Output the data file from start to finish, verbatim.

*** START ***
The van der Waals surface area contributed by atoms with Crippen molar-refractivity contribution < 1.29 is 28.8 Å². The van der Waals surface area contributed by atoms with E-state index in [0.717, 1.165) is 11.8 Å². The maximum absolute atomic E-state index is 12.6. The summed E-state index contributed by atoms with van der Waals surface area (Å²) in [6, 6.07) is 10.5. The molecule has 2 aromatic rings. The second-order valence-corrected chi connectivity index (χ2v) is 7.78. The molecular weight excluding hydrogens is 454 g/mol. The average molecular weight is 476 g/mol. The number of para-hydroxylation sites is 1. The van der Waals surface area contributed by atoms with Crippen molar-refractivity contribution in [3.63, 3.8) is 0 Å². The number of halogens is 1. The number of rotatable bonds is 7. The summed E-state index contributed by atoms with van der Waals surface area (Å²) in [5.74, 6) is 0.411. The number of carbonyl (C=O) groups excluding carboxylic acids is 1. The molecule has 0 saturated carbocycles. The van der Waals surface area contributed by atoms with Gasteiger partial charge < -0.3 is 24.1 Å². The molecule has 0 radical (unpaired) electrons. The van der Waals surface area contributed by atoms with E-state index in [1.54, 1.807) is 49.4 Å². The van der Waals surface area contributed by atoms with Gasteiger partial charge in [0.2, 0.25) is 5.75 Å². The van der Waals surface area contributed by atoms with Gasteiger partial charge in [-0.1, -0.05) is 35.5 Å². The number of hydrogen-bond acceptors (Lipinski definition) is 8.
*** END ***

The van der Waals surface area contributed by atoms with Crippen molar-refractivity contribution < 1.29 is 28.8 Å². The van der Waals surface area contributed by atoms with E-state index in [0.717, 1.165) is 11.8 Å². The maximum absolute atomic E-state index is 12.6. The summed E-state index contributed by atoms with van der Waals surface area (Å²) in [6, 6.07) is 10.5. The molecule has 2 aromatic rings. The second-order valence-corrected chi connectivity index (χ2v) is 7.78. The molecular weight excluding hydrogens is 454 g/mol. The average molecular weight is 476 g/mol. The number of para-hydroxylation sites is 1. The van der Waals surface area contributed by atoms with Crippen molar-refractivity contribution in [3.63, 3.8) is 0 Å². The number of halogens is 1. The number of rotatable bonds is 7. The summed E-state index contributed by atoms with van der Waals surface area (Å²) in [5.74, 6) is 0.411. The number of carbonyl (C=O) groups excluding carboxylic acids is 1. The molecule has 0 saturated carbocycles. The van der Waals surface area contributed by atoms with Gasteiger partial charge < -0.3 is 24.1 Å². The molecule has 0 radical (unpaired) electrons. The van der Waals surface area contributed by atoms with E-state index in [1.54, 1.807) is 49.4 Å². The van der Waals surface area contributed by atoms with Gasteiger partial charge in [0.2, 0.25) is 5.75 Å². The van der Waals surface area contributed by atoms with Gasteiger partial charge in [-0.1, -0.05) is 35.5 Å². The number of hydrogen-bond acceptors (Lipinski definition) is 8.